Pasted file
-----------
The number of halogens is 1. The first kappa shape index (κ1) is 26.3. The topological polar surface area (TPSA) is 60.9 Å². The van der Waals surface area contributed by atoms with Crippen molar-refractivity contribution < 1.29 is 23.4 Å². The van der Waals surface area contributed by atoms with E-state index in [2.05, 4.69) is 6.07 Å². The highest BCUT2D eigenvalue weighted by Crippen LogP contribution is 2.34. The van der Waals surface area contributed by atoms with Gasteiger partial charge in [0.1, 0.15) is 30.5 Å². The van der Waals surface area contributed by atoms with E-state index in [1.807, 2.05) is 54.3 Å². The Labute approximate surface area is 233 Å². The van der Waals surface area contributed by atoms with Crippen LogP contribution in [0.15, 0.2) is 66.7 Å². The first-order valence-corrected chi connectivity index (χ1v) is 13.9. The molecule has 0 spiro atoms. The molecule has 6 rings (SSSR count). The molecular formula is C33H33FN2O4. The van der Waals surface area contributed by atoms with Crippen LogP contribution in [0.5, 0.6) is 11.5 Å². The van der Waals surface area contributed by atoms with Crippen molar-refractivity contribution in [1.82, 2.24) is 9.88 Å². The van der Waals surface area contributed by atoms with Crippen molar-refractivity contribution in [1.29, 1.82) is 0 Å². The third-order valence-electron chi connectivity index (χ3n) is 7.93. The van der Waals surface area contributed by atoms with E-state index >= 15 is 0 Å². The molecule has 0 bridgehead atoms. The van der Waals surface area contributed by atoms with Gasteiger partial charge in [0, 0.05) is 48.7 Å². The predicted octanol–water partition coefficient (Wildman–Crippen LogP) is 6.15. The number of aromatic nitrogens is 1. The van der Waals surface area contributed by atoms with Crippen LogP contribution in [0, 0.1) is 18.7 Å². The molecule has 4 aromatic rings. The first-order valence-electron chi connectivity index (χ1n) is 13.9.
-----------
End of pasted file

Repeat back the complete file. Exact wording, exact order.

The number of halogens is 1. The first kappa shape index (κ1) is 26.3. The topological polar surface area (TPSA) is 60.9 Å². The van der Waals surface area contributed by atoms with Crippen molar-refractivity contribution < 1.29 is 23.4 Å². The van der Waals surface area contributed by atoms with E-state index in [2.05, 4.69) is 6.07 Å². The highest BCUT2D eigenvalue weighted by Crippen LogP contribution is 2.34. The van der Waals surface area contributed by atoms with Gasteiger partial charge in [0.1, 0.15) is 30.5 Å². The van der Waals surface area contributed by atoms with E-state index in [1.807, 2.05) is 54.3 Å². The Labute approximate surface area is 233 Å². The van der Waals surface area contributed by atoms with Crippen LogP contribution in [0.15, 0.2) is 66.7 Å². The first-order valence-corrected chi connectivity index (χ1v) is 13.9. The molecule has 0 spiro atoms. The molecule has 6 rings (SSSR count). The molecular formula is C33H33FN2O4. The van der Waals surface area contributed by atoms with Crippen LogP contribution in [0.5, 0.6) is 11.5 Å². The van der Waals surface area contributed by atoms with Crippen molar-refractivity contribution in [1.82, 2.24) is 9.88 Å². The van der Waals surface area contributed by atoms with Crippen molar-refractivity contribution in [1.29, 1.82) is 0 Å². The third-order valence-electron chi connectivity index (χ3n) is 7.93. The van der Waals surface area contributed by atoms with E-state index >= 15 is 0 Å². The molecule has 0 bridgehead atoms. The van der Waals surface area contributed by atoms with Gasteiger partial charge in [0, 0.05) is 48.7 Å². The predicted octanol–water partition coefficient (Wildman–Crippen LogP) is 6.15. The number of aromatic nitrogens is 1. The van der Waals surface area contributed by atoms with Crippen LogP contribution in [0, 0.1) is 18.7 Å². The molecule has 4 aromatic rings. The first-order valence-electron chi connectivity index (χ1n) is 13.9.